The village girl who became a Nobel Peace Prize winner – The incredible story Wangari Muta Maathai, first black woman to win the Nobel Peace Prize

Wangari Muta Maathai, a Kenyan, founded the Green Belt Movement and was awarded the Nobel Peace Prize in 2004. She became the first African woman and the first black woman to win the Noble Peace Prize. Maathai’s Green Belt Movement benefited over 900,000 women in Africa and planted over 30 million trees. She surmounted political and personal challenges to be a change agent for her children, peers, and all women.

In the course of history, there comes a time when humanity is called to shift to a new level of consciousness, to reach a higher moral ground. A time when we have to shed our fear and give hope to each other. That time is now – Wangari Muta Maathi

As an environmentalist and ecologist who was passionate to make a change, her activism began with a dream as a youngster while growing up in rural Kenya. She used to have dreams about running by a stream that no longer existed, and it was this dream that prompted her to create an environmental grassroots movement that changed the lives of countless women and children. Despite the fact that some people, including the Kenyan government, saw her candour and criticism as harmful and unnecessary to Kenyan citizens, she pursued her passion and left a lasting impression on the world, as well as on her loved ones and family.

Wangari Muta Maathi

Wangari Muta Maathai was born in the rural Kenyan town of Nyeri in 1940. She earned a bachelor’s degree in biological sciences from Mount St. Scholastica College in Atchison, Kansas (1964), a master’s degree in science from the University of Pittsburgh (1966), and doctoral studies in Germany and Nairobi before earning a Ph.D. from the University of Nairobi in 1971, where she also taught veterinary anatomy. Professor Maathai became chair of the Department of Veterinary Anatomy and an associate professor in 1976 and 1977, respectively, making her the first woman in East and Central Africa to acquire a doctorate degree. She was the first woman in the region to hold those posts in both situations.

Despite the challenges, Maathai, an African woman from a poor rural family, was able to get her education and set a precedent for African women. Maathai served as the chairman of the National Council of Women from 1981 until 1987. She was in this position when she proposed that people grow trees to help them. This concept grew into the green belt movement, a grassroots group dedicated to planting trees in order to protect the environment and improve people’s quality of life. Kenyan women complained that their streams had dried up, their food source had decreased, and they had to trek long distances to obtain firewood for food and supplies.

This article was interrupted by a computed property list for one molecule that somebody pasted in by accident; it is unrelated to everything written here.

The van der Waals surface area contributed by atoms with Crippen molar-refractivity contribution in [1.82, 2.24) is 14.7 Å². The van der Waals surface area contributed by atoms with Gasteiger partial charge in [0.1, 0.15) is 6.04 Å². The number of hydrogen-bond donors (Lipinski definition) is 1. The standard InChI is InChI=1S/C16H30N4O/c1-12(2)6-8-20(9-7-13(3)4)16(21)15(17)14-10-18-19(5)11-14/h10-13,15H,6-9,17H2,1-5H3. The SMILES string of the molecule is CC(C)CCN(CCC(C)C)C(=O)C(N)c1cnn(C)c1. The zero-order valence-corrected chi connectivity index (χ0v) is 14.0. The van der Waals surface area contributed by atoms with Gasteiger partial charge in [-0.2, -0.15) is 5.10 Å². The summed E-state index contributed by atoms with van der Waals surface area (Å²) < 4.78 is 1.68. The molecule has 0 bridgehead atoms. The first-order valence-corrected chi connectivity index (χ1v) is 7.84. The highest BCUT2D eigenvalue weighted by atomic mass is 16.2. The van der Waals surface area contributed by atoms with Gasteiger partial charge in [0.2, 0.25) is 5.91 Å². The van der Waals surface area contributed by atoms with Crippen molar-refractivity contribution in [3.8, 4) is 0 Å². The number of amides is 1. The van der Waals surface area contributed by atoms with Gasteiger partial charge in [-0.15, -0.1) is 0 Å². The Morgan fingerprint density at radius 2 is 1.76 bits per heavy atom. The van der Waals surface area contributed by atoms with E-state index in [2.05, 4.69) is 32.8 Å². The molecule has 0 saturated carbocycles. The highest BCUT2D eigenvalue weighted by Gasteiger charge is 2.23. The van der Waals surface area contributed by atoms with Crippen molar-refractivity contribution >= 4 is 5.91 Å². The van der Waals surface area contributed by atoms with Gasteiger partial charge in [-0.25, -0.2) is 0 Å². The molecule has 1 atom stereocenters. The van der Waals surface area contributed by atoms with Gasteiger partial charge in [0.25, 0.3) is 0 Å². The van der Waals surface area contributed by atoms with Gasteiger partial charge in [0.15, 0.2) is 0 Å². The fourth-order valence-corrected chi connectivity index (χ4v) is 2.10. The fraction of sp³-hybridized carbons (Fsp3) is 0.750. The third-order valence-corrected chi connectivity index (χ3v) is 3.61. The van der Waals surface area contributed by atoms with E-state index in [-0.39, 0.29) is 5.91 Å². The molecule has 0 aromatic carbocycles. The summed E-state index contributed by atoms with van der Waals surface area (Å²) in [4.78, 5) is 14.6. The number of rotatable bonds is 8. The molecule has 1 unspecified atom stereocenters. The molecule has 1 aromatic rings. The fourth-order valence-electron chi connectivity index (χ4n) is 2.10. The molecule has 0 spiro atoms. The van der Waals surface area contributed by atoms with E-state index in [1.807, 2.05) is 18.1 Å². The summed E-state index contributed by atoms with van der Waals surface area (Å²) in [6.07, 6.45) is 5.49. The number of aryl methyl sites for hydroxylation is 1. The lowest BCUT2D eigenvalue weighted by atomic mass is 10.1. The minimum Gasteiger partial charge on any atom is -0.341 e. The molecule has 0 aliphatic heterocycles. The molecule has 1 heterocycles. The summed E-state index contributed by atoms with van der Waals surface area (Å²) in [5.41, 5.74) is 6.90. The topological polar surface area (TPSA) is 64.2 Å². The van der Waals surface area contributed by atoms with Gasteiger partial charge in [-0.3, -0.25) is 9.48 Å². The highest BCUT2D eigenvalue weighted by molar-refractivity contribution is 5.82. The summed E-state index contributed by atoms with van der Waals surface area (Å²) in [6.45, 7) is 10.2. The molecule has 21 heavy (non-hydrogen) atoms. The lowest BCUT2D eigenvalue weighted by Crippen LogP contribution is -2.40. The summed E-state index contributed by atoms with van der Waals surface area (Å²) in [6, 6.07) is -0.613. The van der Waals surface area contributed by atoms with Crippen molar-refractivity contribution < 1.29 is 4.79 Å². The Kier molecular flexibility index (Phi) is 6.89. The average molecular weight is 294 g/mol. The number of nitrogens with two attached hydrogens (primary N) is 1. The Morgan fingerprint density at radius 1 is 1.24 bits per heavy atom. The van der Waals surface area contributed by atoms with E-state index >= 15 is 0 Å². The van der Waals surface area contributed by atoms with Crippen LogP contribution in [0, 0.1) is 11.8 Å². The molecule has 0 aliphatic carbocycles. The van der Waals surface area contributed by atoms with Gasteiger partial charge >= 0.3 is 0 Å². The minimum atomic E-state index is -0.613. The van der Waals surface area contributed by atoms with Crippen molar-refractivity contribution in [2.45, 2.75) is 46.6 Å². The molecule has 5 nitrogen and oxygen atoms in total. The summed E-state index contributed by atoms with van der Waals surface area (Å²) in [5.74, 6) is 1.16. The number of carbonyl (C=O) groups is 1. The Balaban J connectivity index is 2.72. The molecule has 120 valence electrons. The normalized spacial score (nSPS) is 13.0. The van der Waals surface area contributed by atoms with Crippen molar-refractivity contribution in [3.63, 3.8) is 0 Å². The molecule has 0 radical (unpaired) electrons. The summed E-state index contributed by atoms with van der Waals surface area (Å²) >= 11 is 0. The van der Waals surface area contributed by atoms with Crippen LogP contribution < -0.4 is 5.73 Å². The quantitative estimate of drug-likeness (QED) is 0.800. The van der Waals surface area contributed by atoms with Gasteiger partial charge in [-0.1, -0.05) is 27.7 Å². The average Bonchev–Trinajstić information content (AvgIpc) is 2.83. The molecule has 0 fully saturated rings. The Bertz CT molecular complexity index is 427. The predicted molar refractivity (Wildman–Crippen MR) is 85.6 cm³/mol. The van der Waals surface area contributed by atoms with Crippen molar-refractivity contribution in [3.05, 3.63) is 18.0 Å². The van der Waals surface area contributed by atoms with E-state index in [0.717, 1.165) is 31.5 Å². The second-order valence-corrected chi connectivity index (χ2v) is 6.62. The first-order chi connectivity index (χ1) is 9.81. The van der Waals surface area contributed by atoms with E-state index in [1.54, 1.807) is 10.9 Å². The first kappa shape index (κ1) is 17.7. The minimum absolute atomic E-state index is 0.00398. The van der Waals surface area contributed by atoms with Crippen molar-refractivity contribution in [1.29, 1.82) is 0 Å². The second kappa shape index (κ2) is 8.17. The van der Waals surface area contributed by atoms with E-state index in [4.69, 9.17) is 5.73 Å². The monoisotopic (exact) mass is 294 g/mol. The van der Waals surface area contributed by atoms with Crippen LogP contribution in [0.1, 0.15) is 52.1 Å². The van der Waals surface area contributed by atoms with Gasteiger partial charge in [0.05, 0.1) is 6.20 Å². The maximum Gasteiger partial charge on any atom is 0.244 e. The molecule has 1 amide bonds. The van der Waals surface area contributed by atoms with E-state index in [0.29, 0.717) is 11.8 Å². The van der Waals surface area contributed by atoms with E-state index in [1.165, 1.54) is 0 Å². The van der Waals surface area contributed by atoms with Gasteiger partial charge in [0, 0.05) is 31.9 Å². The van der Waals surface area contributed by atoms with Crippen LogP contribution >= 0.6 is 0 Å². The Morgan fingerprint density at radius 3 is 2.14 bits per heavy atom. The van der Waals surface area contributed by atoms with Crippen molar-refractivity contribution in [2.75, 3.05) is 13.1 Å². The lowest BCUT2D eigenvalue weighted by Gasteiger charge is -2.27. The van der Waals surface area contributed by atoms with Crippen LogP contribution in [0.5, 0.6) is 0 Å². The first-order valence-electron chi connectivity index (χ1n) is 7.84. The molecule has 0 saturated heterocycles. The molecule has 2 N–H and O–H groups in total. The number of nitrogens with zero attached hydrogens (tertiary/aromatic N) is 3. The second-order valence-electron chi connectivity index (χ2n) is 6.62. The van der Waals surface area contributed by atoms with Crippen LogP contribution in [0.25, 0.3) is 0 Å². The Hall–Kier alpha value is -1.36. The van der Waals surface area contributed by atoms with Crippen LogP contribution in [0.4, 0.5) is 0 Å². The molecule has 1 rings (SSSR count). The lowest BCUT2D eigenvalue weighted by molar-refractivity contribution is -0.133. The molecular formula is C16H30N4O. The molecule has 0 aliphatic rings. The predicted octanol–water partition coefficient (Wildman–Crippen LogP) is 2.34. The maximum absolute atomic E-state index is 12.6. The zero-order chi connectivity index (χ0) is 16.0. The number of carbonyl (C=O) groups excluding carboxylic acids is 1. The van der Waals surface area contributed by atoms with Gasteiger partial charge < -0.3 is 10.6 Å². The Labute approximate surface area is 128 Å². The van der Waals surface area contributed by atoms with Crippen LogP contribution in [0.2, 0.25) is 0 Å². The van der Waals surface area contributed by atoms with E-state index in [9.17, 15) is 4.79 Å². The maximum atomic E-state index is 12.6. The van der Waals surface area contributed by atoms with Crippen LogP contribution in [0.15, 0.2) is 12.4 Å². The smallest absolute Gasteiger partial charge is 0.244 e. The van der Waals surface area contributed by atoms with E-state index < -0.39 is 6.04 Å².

Maathai would pay underprivileged and poor women to reforest Kenya by planting trees. The movement’s purpose is to empower communities via environmental management (see http://www.greenbeltmovement.org/ for more details). This type of community empowerment is a type of feminist activity that focuses on women’s and children’s issues. It was so powerful and successful that she was awarded the Nobel Peace Prize in 2004 for her commitment to environmental sustainability, democracy, and peace, fueling her desire to continue to speak out against the intimate link between environmental deterioration and poverty.

Her outspokenness did not go over well with everyone, including Kenya’s then-president. He despised her movement, labelling it “subversive,” and ordered police to beat her unconscious during a protest where she had been unfairly arrested. Her personal life was in shambles at the same time as her professional life. Mwangi, her husband, who she married in 1969, told her several times that she was too strong-willed for a woman and that he couldn’t manage her. She divorced her husband in 1977 since she didn’t agree with him.

The divorce was costly, and she struggled to sustain herself and her children on a low-wage job due to lawyer fees and the loss of her husband’s income. Despite this, she was able to secure employment with the United Nations. She was unable to bring her children with her due to the extensive travel required. She had to make the difficult decision to send her children to her ex-husband in order to secure the job. Throughout the remainder of her employment, she paid them numerous visits. Despite the hurdles, she moved forward in her personal and political life and continued to have an impact on her country.

In 2002, she was elected to parliament with 98% of the vote and was appointed Assistant Minister of Environment, Natural Resources, and Wildlife in Kenya by the president.  In 2011, Maathai died of cancer.  She is survived by three children and a granddaughter.

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